Tag archives for T.H. Culhane
T.H. Culhane takes us inside the world’s biggest online science fair, and shares what it means to him to serve as a judge for it.
The winners of the annual Google Science Fair have been announced, and National Geographic was there to help judge and provide awards for these brilliant young innovators.
This Wednesday, after months of innovative research and intense anticipation, the 15 global finalist projects for the 2012 Google Science Fair will be announced, and NG Emerging Explorer Albert Lin will be doing the honors. You can watch it happen live during a Google+ Hangout at 9:00am EDT (2:00pm UT). Just follow the Google Science…
Three National Geographic explorers team up for a unique expedition to a region at the crossroads of human survival and changing climate.
The annual Google Science Fair opens today, calling anyone and everyone 13 to 18 years old to push the edges of our knowledge and help pave the way to the future, and National Geographic Explorers Albert Lin, Sylvia Earle, and T.H. Culhane are among the judges.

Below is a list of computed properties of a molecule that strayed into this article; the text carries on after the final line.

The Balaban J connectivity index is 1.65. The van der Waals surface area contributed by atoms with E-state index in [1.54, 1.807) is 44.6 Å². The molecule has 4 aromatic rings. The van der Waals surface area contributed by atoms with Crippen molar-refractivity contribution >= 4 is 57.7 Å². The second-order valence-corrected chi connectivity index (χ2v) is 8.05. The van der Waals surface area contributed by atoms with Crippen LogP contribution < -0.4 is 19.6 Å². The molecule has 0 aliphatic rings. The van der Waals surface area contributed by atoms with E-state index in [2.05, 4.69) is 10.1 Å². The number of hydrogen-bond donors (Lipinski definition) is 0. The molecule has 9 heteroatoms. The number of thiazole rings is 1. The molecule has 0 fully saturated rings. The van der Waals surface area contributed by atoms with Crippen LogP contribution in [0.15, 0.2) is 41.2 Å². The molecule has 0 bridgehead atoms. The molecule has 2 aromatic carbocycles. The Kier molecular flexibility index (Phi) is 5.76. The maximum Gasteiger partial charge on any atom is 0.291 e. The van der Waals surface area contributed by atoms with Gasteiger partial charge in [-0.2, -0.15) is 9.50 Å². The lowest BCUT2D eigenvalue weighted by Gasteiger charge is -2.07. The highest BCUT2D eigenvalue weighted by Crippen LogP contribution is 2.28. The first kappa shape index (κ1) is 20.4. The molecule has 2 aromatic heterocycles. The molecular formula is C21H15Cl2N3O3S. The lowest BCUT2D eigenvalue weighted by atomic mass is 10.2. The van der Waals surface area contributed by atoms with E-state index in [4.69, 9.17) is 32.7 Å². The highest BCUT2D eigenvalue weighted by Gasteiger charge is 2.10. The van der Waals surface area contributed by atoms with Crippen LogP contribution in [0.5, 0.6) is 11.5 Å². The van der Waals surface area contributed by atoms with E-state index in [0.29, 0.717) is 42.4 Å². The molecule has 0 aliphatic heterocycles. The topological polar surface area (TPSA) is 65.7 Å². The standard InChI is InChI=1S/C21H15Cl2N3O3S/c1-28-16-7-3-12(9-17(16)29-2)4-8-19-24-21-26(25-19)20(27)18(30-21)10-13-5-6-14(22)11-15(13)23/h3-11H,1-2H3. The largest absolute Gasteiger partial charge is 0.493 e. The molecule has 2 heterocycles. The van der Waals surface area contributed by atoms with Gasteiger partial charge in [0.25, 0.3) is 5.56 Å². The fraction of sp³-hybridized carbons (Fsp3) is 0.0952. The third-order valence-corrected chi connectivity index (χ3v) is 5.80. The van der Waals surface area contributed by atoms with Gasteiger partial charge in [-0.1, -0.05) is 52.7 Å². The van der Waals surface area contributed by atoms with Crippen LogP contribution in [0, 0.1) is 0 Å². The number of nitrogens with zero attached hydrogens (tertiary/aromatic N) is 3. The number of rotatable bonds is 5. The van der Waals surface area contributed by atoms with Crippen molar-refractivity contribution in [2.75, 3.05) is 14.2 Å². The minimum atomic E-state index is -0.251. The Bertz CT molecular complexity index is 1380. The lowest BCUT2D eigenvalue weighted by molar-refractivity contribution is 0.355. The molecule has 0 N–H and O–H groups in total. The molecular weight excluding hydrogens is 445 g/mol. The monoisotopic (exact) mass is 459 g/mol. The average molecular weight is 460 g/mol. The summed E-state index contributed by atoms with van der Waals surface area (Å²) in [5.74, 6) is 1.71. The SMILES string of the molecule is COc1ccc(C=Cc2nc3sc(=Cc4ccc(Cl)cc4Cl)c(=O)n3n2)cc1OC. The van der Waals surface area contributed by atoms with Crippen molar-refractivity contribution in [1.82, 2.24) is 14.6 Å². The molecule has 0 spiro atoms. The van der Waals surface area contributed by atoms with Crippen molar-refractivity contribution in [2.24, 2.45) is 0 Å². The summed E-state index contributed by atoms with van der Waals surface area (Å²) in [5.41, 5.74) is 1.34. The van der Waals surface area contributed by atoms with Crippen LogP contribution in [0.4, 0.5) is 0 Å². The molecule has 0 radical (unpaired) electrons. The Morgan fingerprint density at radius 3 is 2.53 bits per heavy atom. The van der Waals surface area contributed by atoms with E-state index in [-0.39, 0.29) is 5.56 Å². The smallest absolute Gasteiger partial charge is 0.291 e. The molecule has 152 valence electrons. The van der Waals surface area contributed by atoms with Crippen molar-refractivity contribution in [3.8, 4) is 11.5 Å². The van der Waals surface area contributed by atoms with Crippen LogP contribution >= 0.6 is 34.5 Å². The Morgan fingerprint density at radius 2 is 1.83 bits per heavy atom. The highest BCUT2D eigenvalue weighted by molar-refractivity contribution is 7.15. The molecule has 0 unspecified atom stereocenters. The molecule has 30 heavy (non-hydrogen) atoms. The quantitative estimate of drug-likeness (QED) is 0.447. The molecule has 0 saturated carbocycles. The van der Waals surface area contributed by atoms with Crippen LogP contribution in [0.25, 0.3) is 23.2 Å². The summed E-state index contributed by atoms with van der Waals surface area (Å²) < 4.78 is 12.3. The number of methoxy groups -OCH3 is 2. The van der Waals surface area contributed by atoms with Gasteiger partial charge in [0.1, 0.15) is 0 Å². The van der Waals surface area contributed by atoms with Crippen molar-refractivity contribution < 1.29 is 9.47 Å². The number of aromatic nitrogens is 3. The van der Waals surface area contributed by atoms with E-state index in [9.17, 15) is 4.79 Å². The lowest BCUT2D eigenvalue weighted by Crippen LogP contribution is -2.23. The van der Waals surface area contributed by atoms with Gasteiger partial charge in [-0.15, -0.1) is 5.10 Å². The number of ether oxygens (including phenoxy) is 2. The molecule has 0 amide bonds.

Last night at Google headquarters, some of the world’s smartest people gathered and most of them aren’t even old enough to drive.
On the first day of the 2011 National Geographic Explorers Symposium, T.H. Culhane showed off the set-up he designed to power a light bulb with a can of soda, inspired by a kid’s video he saw last week on YouTube.
Over the past two weeks, the judges of the 2011 Google Science Fair have been whittling down the list of 60 semifinalists to just 15 who will advance to compete for the ultimate prizes. All of the students’ entries “asked interesting questions, many focused on real-world problems and some produced groundbreaking science that challenged current…
Though public attention has focused on oil reserves beneath Alaska’s Arctic National Wildlife Refuge, fossil fuels such as petroleum and coal aren’t the northern state’s only energy resources. Now, two National Geographic Emerging Explorers will receive a grant to see if microscopic life forms from the Alaskan tundra could help turn garbage into fuel in…